Tell us about your symptoms and treatment experience. Take our survey here.

My must-have kitchen gadgets for cooking with Crohn's disease

With a new year now here, lots of people set a resolution to be more creative in the kitchen. Cooking with Crohn's disease can be tricky. Not only does it take some time for us to figure out our trigger foods but the process of cooking can be draining: whether you've not got the energy to prep or your joints are too sore to chop and peel.

Today I wanted to share my favorite kitchen gadgets that have made cooking with Crohn's disease a little bit easier.

Cooking with a slow cooker for Crohn's

A slow cooker is my number one recommendation for cooking with Crohn's disease. Although it does require prep, this can be done in the morning or the evening before, meaning you have a cooked meal by the time evening time comes around.

A slow cooker, or crockpot as it is also called, cooks the meal slowly throughout the day, so you can pop it on at 7 am and then once 7 pm comes around, simply turn off and serve. Although you can get creative, in its simplest forms, you can just add your meat, vegetables, stock, and spices to the dish but you can cook anything in a slow cooker-from porridge to pasta.

You can prep 'dump bags' in bulk with your meat, veg, and marinades in one go weeks in advance and store these in the freezer; meaning you always have something on hand for those days when you just don't feel like cooking. One of the best things about a slow cooker is it really softens your vegetables so I find them much easier to digest!

An alternative to a slow cooker is an instant pot which is more expensive but has a lot more functions. I personally have just got a slow cooker but I know some people love an instant pot.

A blender is a must-buy

A blender is another must-buy. A blender often makes things easy to digest as although it doesn't get rid of the fiber from fruit and veg, it does make things smoother and breaks them down. A blender is great for making nutritious soup recipes. A soup maker is great if you make them often but can be expensive, so heating vegetables in the pan and then blending can be cheaper and just as easy! I also use a blender to make smoothies and homemade nut butter.

Easy pull chopper for when joints are hurting

For days when you feel like your joints aren't up to chopping, an easy pull chopper is a genius. You simply pop in the plastic tub and pull the string, which finely chops your vegetables in seconds. Another easy gadget swap is an electronic can opener which makes things so much easier.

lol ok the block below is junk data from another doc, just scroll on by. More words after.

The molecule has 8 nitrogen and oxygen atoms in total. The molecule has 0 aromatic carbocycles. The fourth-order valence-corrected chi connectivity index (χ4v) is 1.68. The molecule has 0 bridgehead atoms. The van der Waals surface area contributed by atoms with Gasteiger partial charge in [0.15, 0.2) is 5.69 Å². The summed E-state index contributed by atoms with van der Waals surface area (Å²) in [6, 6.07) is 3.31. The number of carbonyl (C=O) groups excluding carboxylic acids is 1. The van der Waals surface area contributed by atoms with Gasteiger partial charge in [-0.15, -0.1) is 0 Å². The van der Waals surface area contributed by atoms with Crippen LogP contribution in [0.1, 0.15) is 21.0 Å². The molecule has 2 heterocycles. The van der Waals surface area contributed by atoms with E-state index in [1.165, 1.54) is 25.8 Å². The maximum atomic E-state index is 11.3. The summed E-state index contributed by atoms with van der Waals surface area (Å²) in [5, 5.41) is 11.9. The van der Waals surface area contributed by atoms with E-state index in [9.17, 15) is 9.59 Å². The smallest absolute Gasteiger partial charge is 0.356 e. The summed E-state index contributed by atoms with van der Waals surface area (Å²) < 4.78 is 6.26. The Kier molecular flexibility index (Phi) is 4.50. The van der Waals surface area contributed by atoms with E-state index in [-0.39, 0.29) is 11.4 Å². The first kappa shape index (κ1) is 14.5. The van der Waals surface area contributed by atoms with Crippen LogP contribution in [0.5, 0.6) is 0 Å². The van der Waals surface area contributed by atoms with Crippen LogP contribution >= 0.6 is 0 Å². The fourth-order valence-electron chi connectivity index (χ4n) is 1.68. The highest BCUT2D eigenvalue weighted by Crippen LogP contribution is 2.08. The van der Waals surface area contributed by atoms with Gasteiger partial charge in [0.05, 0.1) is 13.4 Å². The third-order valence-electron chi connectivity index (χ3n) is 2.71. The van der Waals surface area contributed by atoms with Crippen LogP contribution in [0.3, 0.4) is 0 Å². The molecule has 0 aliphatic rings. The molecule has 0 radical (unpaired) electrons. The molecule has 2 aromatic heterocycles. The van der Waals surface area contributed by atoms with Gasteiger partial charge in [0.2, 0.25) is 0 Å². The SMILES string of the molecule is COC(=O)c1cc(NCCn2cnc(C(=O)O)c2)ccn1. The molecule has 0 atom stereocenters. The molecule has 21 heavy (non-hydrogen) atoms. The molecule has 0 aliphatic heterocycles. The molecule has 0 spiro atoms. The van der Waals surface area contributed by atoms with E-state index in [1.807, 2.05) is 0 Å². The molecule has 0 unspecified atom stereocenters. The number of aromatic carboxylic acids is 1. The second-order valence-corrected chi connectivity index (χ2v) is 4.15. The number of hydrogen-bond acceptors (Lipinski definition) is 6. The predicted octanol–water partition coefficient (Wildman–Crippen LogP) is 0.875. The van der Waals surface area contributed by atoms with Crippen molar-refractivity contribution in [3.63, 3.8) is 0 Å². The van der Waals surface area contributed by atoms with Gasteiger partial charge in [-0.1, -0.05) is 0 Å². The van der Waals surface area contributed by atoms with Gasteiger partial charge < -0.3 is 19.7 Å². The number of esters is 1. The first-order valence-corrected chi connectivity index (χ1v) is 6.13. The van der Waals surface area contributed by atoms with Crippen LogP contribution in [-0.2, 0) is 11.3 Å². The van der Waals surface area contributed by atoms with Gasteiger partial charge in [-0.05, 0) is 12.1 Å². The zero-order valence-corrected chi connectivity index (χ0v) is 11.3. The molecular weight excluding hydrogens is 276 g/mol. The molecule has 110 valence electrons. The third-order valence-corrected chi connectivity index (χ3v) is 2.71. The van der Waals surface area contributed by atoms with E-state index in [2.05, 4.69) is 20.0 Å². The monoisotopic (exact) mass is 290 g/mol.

Silicone food covers

These silicone food covers are really easy to use and are an eco-friendly alternative to cling film or foil. Not only are they better for the environment, but I find them easier to use too since you don't need to tear off or remember to buy more foil; simply stretch to cover the bowl or plate, wash and reuse.

A juicer to remove the fiber from fruits and veggies

I've written about my experiences with juicing previously and it's another kitchen gadget I love. Unlike blending, juicing removes much of the fiber so it is ideal for those days when you can't tolerate much fiber but still want the goodness.

I would advise you juice mainly vegetables because juicing lots of fruits together can cause your blood sugar to spike. I usually juice courgettes and carrot with kiwi or apple and throw some ginger in.

Microwave to heat things up quickly

An obvious one but a great microwave is a godsend. I find one with a defrost function super helpful for when I forget to defrost things overnight. Sometimes microwaves and ready meals get a bad reputation but there's nothing wrong with heating up food in a hurry and, should you wish to, you can find some super healthy ready meals on the market too.

When it comes to IBD, sometimes managing three meals a day is an achievement in itself (due to things like fatigue, nausea, and changes in appetite) so heating up a ready meal is nothing to be embarrassed about.

I hope these gadget tips have been useful. What's your favorite kitchen gadget?

By providing your email address, you are agreeing to our privacy policy.

This article represents the opinions, thoughts, and experiences of the author; none of this content has been paid for by any advertiser. The team does not recommend or endorse any products or treatments discussed herein. Learn more about how we maintain editorial integrity here.

Join the conversation

Please read our rules before commenting.

Community Poll

How open are you about being diagnosed with IBD?